Among the most common physical symptoms of this type of depression, in which psychological distress is somatized by turning it into physical symptoms, we have:
- Back ache
- fear of heights
- heart trouble
- digestive problems
- Fatigue, asthenia and fatigue
- Loss of appetite
- Loss of sexual desire
- Sound issues
- late insomnia
Diagnosing this type of depression is complicated because, as we have said, the physical symptoms mask psychological distress. The person is in mental pain, however, focusing on their physical discomfort, in many cases, they do not even report to their doctor that they are deeply depressed. This is why, the patient not indicating his state of mind, the professional rarely considers the hypothesis that the physical discomfort of the person concerned is due to depression.
Fortunately, many doctors consider the patient’s physical discomfort to be due to a psychological cause. This is especially raised when, after prescribing medication to the patient, no improvement has been seen. The problem is that even if the doctor assumes that there is psychological discomfort behind him that may explain it, the patient is reluctant to accept it. People who suffer from this disorder often do not connect with their feelings or emotions.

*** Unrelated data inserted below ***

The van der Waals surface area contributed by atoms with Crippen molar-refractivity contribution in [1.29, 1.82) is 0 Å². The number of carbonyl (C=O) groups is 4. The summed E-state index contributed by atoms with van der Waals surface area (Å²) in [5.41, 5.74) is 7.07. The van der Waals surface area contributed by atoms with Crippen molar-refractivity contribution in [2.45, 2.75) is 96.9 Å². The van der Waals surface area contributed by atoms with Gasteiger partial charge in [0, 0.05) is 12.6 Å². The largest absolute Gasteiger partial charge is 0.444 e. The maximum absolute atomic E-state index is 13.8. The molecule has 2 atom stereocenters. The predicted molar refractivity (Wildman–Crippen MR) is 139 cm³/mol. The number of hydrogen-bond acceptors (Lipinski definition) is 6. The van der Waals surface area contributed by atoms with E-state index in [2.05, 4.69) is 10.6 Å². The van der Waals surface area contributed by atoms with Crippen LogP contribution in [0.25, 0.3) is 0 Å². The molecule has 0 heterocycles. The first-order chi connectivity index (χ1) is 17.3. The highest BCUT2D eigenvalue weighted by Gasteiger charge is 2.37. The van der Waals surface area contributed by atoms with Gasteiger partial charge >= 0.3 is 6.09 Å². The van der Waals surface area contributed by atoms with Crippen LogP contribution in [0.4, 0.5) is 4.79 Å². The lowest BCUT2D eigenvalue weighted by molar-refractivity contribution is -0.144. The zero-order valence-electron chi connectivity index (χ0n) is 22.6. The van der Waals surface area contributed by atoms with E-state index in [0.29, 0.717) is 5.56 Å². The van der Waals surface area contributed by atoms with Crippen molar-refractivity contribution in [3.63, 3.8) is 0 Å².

In addition, we live in a society in which, despite a growing awareness of the importance of mental health, not everyone recognizes that they have a psychological problem. Physical symptoms, such as back pain or upset stomach, are less stigmatized than psychological problems such as depression or anxiety. This causes many people with depression to end up somatizing their psychological distress in the form of all kinds of physical discomfort.
Masked depression in children and the elderly
Masked depression it seems to be very common in boys and girls. Children don’t have enough language or assertiveness skills to indicate that they feel deeply sad and listless, so they can end up somatizing their psychological discomfort into all kinds of more obvious issues such as letting go. ‘hyperactivity, aggressive behavior, antisocial behavior and learning disabilities.
Some depressed children show psychological discomfort primarily by complaining of an upset stomach or headache.. Many suspected cases of hyperactivity, bedwetting, changes in character, eating problems and behavior problems could have their origin in depression.
Interestingly, depression is a barely recognized diagnosis in children. For much of the 20th century, it was thought that depression did not manifest in childhood. It was not until 1972 that it was verified that boys and girls could also suffer from this disorder, recognizing itself as a depression masked by psychiatrists Leon Cytryn and Donald H. McKnew. It is now accepted that boys and girls can exhibit both masked depression and the most obvious form of the disorder.